Personal Work: Widows of Varanasi
Where do women rule, and where are they a commodity? This is the start of a project that examines the clash of cultural gender norms with individual notions of femininity and masculinity, female bonds, family, and the fluid boundaries of identity, supported by a Getty Images/Panasonic Lumix grant in 2019.
Thousands of widows flock to Varanasi, a holy city in the crescent-shaped bank of India's Ganges River, often in escape of family that has become abusive or neglectful after the loss of their husbands. While widows' property rights and access to resources are protected by law in India, enduring superstitions that paint them as unlucky and unworthy can override. There are the widows who remain unaware of their rights, those who subordinate themselves to custom to keep familial or social peace, and the ones who have no other option. Women of all ages gather in ashrams, trailing saris in all white, the color meant to strip them of their femininity.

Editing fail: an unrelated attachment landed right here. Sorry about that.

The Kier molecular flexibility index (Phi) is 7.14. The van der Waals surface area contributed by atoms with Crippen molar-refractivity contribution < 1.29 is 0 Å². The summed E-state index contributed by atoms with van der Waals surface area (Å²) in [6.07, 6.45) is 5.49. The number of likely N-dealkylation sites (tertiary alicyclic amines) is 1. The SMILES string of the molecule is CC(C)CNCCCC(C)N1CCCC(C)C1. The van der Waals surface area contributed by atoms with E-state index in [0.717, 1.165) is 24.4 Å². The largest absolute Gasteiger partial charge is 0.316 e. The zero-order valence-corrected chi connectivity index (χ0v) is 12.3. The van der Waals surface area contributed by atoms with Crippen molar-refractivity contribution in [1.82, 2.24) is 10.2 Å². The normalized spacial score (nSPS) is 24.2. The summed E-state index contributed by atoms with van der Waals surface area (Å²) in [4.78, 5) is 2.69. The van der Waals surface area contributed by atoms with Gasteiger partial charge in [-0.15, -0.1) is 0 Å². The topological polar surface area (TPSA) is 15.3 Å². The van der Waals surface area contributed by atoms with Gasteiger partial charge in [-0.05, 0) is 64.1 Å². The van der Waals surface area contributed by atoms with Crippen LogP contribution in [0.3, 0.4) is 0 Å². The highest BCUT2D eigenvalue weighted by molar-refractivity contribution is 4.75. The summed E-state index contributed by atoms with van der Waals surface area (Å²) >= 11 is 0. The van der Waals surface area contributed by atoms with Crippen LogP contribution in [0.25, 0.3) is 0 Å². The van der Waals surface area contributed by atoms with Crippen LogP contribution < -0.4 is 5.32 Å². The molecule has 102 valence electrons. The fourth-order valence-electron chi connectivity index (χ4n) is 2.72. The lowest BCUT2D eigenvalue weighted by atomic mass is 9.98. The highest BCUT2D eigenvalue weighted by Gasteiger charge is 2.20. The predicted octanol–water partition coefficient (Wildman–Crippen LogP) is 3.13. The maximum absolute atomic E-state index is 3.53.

Yet, more widows have started to defy society's strong identity ties to marriage and elect to stay with their families instead of flee, and demand access to what's theirs. Some who come to Varanasi, redefine how their individuality fits in with spiritual tradition, by allowing themselves to celebrate holidays, and wear color - despite the expectation of white, the hue of death and asexuality. Others say they seek out the ashrams for spiritual dedication, instead of as a last resort. While isolation and uncertainty accompanies their journeys, at least in the ashrams they find shelter, a daily meal, and a community of women of the same circumstance - in other words, a second home.